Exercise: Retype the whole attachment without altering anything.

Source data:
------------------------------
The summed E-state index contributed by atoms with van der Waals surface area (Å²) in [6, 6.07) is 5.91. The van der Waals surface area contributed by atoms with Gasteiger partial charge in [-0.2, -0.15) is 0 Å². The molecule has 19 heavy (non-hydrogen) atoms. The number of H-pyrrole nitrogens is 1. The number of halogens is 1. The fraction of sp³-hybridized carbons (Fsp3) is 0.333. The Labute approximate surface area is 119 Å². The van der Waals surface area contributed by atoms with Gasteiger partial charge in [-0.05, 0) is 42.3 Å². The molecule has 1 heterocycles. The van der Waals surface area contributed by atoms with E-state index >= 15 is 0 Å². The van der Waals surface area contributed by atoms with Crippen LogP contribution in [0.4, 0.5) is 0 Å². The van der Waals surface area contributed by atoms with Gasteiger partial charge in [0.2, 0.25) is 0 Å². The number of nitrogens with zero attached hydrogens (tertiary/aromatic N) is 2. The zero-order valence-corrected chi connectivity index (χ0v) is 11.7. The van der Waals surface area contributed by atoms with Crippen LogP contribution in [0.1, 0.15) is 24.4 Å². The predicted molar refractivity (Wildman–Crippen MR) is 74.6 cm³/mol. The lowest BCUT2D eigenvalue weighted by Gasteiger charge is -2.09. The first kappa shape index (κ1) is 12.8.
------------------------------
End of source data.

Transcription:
The summed E-state index contributed by atoms with van der Waals surface area (Å²) in [6, 6.07) is 5.91. The van der Waals surface area contributed by atoms with Gasteiger partial charge in [-0.2, -0.15) is 0 Å². The molecule has 19 heavy (non-hydrogen) atoms. The number of H-pyrrole nitrogens is 1. The number of halogens is 1. The fraction of sp³-hybridized carbons (Fsp3) is 0.333. The Labute approximate surface area is 119 Å². The van der Waals surface area contributed by atoms with Gasteiger partial charge in [-0.05, 0) is 42.3 Å². The molecule has 1 heterocycles. The van der Waals surface area contributed by atoms with E-state index >= 15 is 0 Å². The van der Waals surface area contributed by atoms with Crippen LogP contribution in [0.4, 0.5) is 0 Å². The van der Waals surface area contributed by atoms with Gasteiger partial charge in [0.2, 0.25) is 0 Å². The number of nitrogens with zero attached hydrogens (tertiary/aromatic N) is 2. The zero-order valence-corrected chi connectivity index (χ0v) is 11.7. The van der Waals surface area contributed by atoms with Crippen LogP contribution in [0.1, 0.15) is 24.4 Å². The predicted molar refractivity (Wildman–Crippen MR) is 74.6 cm³/mol. The lowest BCUT2D eigenvalue weighted by Gasteiger charge is -2.09. The first kappa shape index (κ1) is 12.8.